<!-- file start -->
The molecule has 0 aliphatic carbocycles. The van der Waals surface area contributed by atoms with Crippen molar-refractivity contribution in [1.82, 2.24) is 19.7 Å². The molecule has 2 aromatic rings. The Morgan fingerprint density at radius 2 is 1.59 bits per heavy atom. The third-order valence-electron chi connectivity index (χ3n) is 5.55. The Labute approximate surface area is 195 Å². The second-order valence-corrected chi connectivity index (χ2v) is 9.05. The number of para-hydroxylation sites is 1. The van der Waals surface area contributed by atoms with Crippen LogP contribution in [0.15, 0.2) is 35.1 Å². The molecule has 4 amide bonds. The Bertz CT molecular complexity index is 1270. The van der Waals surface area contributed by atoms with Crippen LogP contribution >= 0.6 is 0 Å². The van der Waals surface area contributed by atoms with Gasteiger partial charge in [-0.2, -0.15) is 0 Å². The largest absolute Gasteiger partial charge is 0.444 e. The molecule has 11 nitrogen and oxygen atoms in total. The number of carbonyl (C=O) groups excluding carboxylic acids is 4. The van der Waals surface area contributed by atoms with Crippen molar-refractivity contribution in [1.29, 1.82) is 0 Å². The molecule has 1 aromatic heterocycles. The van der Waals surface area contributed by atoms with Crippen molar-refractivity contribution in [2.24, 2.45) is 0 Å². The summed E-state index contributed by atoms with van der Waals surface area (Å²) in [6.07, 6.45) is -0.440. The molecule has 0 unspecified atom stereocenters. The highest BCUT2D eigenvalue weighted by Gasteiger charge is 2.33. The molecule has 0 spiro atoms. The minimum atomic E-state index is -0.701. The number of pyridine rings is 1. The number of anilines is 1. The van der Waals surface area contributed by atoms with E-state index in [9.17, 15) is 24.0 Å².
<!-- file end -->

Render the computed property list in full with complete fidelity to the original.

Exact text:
The molecule has 0 aliphatic carbocycles. The van der Waals surface area contributed by atoms with Crippen molar-refractivity contribution in [1.82, 2.24) is 19.7 Å². The molecule has 2 aromatic rings. The Morgan fingerprint density at radius 2 is 1.59 bits per heavy atom. The third-order valence-electron chi connectivity index (χ3n) is 5.55. The Labute approximate surface area is 195 Å². The second-order valence-corrected chi connectivity index (χ2v) is 9.05. The number of para-hydroxylation sites is 1. The van der Waals surface area contributed by atoms with Crippen LogP contribution in [0.15, 0.2) is 35.1 Å². The molecule has 4 amide bonds. The Bertz CT molecular complexity index is 1270. The van der Waals surface area contributed by atoms with Crippen LogP contribution >= 0.6 is 0 Å². The van der Waals surface area contributed by atoms with Gasteiger partial charge in [-0.2, -0.15) is 0 Å². The largest absolute Gasteiger partial charge is 0.444 e. The molecule has 11 nitrogen and oxygen atoms in total. The number of carbonyl (C=O) groups excluding carboxylic acids is 4. The van der Waals surface area contributed by atoms with Crippen molar-refractivity contribution in [1.29, 1.82) is 0 Å². The molecule has 1 aromatic heterocycles. The van der Waals surface area contributed by atoms with Crippen molar-refractivity contribution in [2.24, 2.45) is 0 Å². The summed E-state index contributed by atoms with van der Waals surface area (Å²) in [6.07, 6.45) is -0.440. The molecule has 0 unspecified atom stereocenters. The highest BCUT2D eigenvalue weighted by Gasteiger charge is 2.33. The molecule has 0 spiro atoms. The minimum atomic E-state index is -0.701. The number of pyridine rings is 1. The number of anilines is 1. The van der Waals surface area contributed by atoms with E-state index in [9.17, 15) is 24.0 Å².